PEYOTE. Peyote (Lophophora williamsii) is a comparatively small, spineless cactus indigenous to the Rio Grande valley of Texas and to northeastern Mexico. Roma, Texas, is a center for its collection. The entire plant is carrot-shaped, with a slightly flattened, hemispherical head, depressed in the center, which protrudes above the ground for an inch or two. This head, grayish-green in color and covered with small tufts of silky hairs, is cut off and dried and is commonly known as a button and erroneously called a mescal button. Its importance lies in its narcotic properties and its use by Indians over a wide area. The innocent-looking plant has an amazing reputation. To the missionary it is a diabolic root and an insidious evil; to the Indian it is a panacea, a giver of visions, the door to an earthly paradise; to the scientist it is a potential medicinal drug whose properties and whose effects on the human system are not completely understood. Chemical analysis shows that the plant contains nine narcotic alkaloids of the isoquinoline series, some of them strychnine-like in physiological action, the others morphine-like. The plant has not proved to be of commercial value in this country except as it is used by the Indians. In parts of Europe it seems to have the status of a patent medicine. The physiological reaction usually is visual hallucinations (frequently color visions), as well as kinaesthetic, olfactory, and auditory derangements. There are no ill after-effects, and the drug is not known to be habit-forming. The Tarahumara, Huichols, and other Indian groups of northern Mexico have used peyote for as long as they can remember. The Carrizos and Lipan Apaches also knew of its use before historic records. In more recent years the use has spread to other groups. The Kiowa Apaches say they obtained the plant and its ritual from the Lipans in the 1880s and then introduced it to the Kiowas and Comanches. The Tonkawas are reported to have obtained it from the Carrizos. In the late 1880s and early 1890s it spread rapidly throughout most of the plains area.
With the extermination of the buffalo the Indians' old way of life with its accompanying rituals rapidly disappeared, and the Indians grasped at any cultural straw that seemed to give meaning to a disintegrating way of life. Peyote, because of its narcotic properties and the resulting visions, with the accompanying rite functioning as an integrating factor, gave meaning and euphoria to an almost completely disorganized people. The rite, differing slightly from group to group but with the same basic pattern throughout the plains area, is held infrequently, usually when someone is ill and occasionally to celebrate an anniversary. Meetings usually last one night, although the Tonkawas' rites are said to have lasted four days and nights. After proper ceremonial cleansing, prayers, and ceremonial smoking of tobacco, the peyote buttons are passed. Whether dried or green the plant is bitter and nauseating, and the retching that frequently results is considered as cleansing, physically and spiritually. Individual reactions differ according to the participant's constitution, his physical condition, the amount of peyote eaten, and cultural factors that condition the visions. The ceremonial is repeated until about sunup when it concludes with four morning prayers. Then comes the ceremonial breakfast, relaxation, and a tribal dinner at noon. The rite is a combination of two or three basic complexes, depending on the tribe. Christian influences include prayers addressed to Jehovah through Christ. Some few tribes place the Bible on the altar.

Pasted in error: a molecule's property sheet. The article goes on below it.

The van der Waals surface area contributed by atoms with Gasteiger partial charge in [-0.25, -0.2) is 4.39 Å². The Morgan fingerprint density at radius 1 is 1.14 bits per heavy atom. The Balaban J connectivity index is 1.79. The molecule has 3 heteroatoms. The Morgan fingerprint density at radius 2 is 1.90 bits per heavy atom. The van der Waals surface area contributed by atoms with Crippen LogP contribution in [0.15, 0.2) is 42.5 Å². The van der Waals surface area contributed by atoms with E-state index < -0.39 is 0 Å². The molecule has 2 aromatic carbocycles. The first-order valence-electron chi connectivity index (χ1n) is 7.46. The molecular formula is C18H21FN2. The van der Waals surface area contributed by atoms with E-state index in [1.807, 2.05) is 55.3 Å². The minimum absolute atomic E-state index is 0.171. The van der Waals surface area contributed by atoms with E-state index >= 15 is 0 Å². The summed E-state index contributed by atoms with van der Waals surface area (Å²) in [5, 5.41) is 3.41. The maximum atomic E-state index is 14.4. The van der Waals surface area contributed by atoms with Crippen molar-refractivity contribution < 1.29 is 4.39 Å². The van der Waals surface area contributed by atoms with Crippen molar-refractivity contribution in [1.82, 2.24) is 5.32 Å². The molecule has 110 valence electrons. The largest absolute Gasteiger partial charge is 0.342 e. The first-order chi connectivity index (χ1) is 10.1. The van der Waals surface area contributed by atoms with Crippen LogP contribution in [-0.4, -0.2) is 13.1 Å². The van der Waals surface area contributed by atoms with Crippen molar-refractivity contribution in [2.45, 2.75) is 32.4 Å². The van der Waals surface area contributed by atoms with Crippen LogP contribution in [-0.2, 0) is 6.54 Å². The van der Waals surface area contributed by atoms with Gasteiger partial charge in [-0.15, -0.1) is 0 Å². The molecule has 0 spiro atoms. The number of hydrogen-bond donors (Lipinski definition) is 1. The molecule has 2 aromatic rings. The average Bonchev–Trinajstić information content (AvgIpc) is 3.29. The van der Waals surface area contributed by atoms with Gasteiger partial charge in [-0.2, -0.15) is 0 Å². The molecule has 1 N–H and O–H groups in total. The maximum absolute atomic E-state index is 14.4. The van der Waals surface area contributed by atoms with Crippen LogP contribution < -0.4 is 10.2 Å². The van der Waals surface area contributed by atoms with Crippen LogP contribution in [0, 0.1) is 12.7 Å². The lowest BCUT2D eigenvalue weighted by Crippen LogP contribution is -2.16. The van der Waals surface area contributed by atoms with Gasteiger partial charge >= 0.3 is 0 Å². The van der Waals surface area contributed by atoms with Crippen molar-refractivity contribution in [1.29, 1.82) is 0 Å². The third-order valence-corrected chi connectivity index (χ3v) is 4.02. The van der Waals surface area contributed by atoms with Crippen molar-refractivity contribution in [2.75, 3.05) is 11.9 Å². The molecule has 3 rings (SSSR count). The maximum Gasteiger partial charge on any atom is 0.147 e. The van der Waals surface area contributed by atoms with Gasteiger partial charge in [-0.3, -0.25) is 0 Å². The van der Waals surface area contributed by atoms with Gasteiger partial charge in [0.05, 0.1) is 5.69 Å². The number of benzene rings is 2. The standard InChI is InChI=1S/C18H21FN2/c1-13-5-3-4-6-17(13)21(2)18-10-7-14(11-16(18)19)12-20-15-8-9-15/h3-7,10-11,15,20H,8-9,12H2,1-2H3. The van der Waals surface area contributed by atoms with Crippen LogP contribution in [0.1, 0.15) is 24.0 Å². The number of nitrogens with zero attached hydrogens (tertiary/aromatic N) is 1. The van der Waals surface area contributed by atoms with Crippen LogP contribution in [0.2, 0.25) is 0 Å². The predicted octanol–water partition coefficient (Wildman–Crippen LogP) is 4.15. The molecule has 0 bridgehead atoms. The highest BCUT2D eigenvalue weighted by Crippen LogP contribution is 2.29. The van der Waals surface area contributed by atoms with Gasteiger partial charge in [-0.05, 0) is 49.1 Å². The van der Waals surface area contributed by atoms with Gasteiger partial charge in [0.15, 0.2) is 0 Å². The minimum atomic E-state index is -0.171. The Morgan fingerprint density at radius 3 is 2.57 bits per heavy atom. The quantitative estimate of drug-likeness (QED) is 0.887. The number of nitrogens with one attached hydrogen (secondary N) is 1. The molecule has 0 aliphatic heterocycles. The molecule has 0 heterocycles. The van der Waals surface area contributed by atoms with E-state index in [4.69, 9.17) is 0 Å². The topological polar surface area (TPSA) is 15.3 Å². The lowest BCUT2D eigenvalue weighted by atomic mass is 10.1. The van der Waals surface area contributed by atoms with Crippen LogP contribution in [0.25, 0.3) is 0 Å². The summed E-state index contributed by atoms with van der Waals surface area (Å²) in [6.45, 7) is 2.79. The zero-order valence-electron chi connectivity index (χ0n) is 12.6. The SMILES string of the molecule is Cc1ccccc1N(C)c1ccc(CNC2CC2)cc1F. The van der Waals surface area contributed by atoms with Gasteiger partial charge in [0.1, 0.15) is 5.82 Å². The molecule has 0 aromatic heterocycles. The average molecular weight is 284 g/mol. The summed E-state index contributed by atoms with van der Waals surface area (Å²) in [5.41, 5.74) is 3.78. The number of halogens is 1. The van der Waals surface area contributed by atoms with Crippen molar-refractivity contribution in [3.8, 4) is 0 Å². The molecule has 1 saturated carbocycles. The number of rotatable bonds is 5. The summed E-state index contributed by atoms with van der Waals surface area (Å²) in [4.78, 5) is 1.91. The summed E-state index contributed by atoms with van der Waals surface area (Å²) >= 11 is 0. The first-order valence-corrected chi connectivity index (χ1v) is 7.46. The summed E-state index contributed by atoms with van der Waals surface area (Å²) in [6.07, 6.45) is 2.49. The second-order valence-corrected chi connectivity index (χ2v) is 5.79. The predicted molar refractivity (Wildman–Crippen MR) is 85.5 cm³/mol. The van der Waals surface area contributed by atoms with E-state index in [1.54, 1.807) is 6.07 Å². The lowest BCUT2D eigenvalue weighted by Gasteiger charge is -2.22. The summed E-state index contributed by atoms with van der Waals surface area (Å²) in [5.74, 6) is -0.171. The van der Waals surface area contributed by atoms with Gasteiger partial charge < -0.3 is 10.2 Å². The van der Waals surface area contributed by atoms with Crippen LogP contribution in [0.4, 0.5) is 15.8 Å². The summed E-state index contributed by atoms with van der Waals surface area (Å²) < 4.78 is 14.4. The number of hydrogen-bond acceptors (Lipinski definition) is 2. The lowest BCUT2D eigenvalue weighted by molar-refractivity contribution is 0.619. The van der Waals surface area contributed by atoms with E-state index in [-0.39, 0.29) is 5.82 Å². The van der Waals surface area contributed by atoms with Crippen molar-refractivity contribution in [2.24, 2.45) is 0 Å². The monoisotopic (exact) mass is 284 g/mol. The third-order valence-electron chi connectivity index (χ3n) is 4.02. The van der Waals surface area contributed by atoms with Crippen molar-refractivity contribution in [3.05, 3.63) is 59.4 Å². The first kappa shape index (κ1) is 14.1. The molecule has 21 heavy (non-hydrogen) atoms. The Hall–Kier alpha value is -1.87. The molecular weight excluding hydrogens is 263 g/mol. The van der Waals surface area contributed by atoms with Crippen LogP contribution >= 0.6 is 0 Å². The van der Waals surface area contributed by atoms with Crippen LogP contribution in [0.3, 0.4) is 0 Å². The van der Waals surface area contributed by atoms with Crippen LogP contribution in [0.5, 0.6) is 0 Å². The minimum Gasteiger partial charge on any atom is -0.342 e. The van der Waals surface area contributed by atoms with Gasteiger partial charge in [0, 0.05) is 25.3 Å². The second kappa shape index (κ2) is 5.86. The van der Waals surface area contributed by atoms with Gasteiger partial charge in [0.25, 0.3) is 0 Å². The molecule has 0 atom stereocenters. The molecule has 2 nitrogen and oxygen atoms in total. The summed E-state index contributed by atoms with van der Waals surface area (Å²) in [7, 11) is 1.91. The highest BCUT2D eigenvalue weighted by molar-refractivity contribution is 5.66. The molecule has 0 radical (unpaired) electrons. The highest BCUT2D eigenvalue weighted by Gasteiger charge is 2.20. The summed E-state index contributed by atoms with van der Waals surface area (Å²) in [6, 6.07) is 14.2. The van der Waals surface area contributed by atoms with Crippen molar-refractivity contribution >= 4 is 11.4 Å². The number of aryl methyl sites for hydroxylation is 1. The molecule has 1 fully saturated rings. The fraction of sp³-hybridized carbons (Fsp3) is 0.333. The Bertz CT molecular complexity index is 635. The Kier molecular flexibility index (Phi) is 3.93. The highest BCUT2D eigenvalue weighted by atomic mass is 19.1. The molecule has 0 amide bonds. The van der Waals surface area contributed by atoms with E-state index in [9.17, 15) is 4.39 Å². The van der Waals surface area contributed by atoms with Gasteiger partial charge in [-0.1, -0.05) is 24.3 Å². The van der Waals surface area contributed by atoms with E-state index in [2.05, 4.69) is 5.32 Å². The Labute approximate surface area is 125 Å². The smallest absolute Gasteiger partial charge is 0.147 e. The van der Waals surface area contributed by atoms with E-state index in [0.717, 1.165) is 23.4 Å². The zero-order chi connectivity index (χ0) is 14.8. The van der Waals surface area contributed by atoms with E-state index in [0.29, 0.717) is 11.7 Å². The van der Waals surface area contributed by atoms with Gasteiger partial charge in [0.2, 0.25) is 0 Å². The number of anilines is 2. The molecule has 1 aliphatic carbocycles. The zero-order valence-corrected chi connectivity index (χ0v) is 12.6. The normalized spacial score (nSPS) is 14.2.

The importance of the rite lies in its giving the individual participant a feeling of contentment, of peacefulness, of the worthwhileness of life. It brings the tribe together and gives it a sense of unity as a people. The cult is dying out because of the rigors of participation and the acquisition of white ways by younger members of the tribe, which make them look down upon peyotism. As the ceremonialism is discontinued, the use of the plant by individuals as a medicinal cure-all seems to be increasing. In the 1960s Texas passed an anti-peyote law but later provided for an exemption to the Texas Narcotics Law of 1969. The exemption allowed members of the Native American Church who had 25 percent or more Indian blood to use the plant in religious ceremonies. Even though suppliers had to register with the state, the law was difficult to enforce.
Edward Anderson, Peyote, the Divine Cactus (Tucson: University of Arizona Press, 1980). Weston La Barre, Peyote Cult, 5th ed., enlarged (Norman: University of Oklahoma Press, 1989). Christopher Vecsey, ed., Handbook of American Indian Religious Freedom (New York: Crossroad, 1991).
The following, adapted from the Chicago Manual of Style, 15th edition, is the preferred citation for this article.J. Gilbert McAllister, "PEYOTE," Handbook of Texas Online (http://www.tshaonline.org/handbook/online/articles/tsp01), accessed May 23, 2013. Published by the Texas State Historical Association.